- More diversified ready-made products. As technology improves, consumers can expect “whole cuts,” from “steak to bacon to sushi-grade salmon that can be the star of the plate,” says Ignaszewski. A startup called Black Seed Foods is even developing plant-based lamb, venison, and traditional meats.
- More natural ingredients. To address consumer concerns about “chemical-sounding” ingredient lists, brands are likely to come out with “cleaner” recipes. Maple Leaf Foods-owned Lightlife has already phased out animal products like eggs and synthetics like maltodextrin and carrageenan, and a startup called Sundial Foods boasts a plant-based chicken wing with just eight ingredients.
- More new companies. Although traditional food producers like Kellogg’s (owner of MorningStar Farms) and Tyson (which recently launched Raised and Rooted) are entering the plant-based meat industry, Ignaszewski expects there will be plenty of room for startups in this space. Just look at the mix of startups and established companies that produce plant-based milk, which now accounts for 15% of all milk sold in the US, she says.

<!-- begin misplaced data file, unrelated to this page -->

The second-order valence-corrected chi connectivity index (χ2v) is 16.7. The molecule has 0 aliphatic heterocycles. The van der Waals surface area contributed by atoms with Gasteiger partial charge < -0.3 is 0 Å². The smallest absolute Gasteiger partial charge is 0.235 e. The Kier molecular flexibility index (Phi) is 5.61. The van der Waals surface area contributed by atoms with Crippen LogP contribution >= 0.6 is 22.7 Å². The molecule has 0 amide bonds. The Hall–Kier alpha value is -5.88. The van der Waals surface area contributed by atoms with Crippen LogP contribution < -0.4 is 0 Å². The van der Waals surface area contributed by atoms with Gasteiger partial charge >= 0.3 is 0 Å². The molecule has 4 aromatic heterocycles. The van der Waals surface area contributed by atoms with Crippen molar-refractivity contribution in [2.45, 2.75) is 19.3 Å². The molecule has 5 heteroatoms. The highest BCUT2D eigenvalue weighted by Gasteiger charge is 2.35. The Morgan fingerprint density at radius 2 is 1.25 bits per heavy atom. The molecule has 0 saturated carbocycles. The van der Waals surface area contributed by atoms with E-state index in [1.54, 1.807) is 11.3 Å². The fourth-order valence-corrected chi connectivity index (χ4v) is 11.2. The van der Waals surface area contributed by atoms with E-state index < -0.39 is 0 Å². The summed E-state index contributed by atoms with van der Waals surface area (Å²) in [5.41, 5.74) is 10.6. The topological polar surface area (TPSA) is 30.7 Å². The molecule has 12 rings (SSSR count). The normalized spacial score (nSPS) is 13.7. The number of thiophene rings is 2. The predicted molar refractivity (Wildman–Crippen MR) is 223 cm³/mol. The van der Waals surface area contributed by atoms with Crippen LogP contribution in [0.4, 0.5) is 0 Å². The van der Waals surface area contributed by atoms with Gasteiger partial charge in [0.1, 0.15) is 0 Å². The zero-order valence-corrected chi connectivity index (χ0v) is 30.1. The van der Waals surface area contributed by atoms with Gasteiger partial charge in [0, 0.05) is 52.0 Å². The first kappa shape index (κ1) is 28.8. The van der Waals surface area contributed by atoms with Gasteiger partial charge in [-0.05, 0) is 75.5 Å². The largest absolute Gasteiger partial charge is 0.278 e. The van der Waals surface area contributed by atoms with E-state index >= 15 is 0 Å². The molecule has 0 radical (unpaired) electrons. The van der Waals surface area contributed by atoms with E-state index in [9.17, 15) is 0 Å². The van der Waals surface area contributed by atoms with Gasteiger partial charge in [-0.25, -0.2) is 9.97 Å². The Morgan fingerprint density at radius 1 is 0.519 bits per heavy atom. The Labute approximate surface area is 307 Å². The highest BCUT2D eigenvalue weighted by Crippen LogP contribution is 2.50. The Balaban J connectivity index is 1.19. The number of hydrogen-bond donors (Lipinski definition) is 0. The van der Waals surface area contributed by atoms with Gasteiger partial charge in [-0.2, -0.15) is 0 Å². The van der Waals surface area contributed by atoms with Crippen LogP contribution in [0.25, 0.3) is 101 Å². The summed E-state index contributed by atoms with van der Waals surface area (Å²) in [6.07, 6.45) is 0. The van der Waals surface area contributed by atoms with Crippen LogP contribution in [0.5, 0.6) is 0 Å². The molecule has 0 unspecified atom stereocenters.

Will plant-based meat ever replace traditional meat in the American diet?
Yes, bring on the plant-based filet mignon
No, I have beef with that notion
Can’t we enjoy vegetables as they are?
In last week’s fitness-at-home survey, 43% of respondents said they’d rather exercise alone without a trainer. Looks like we’re all going to be training at home for a while longer.
have a great week
—Yasmin Tayag, contributor (ask me for my killer impossible longanisa recipe)
A 🌱 thing
Although plant-based meat increasingly looks, feels and tastes like real meat, some predict that consumers will eventually grow weary of imitation meat and the processing that goes with it. What comes after plant-based meat might just be eating plants again. Why eat a plant-based burger when you could have a delicious mushroom steak?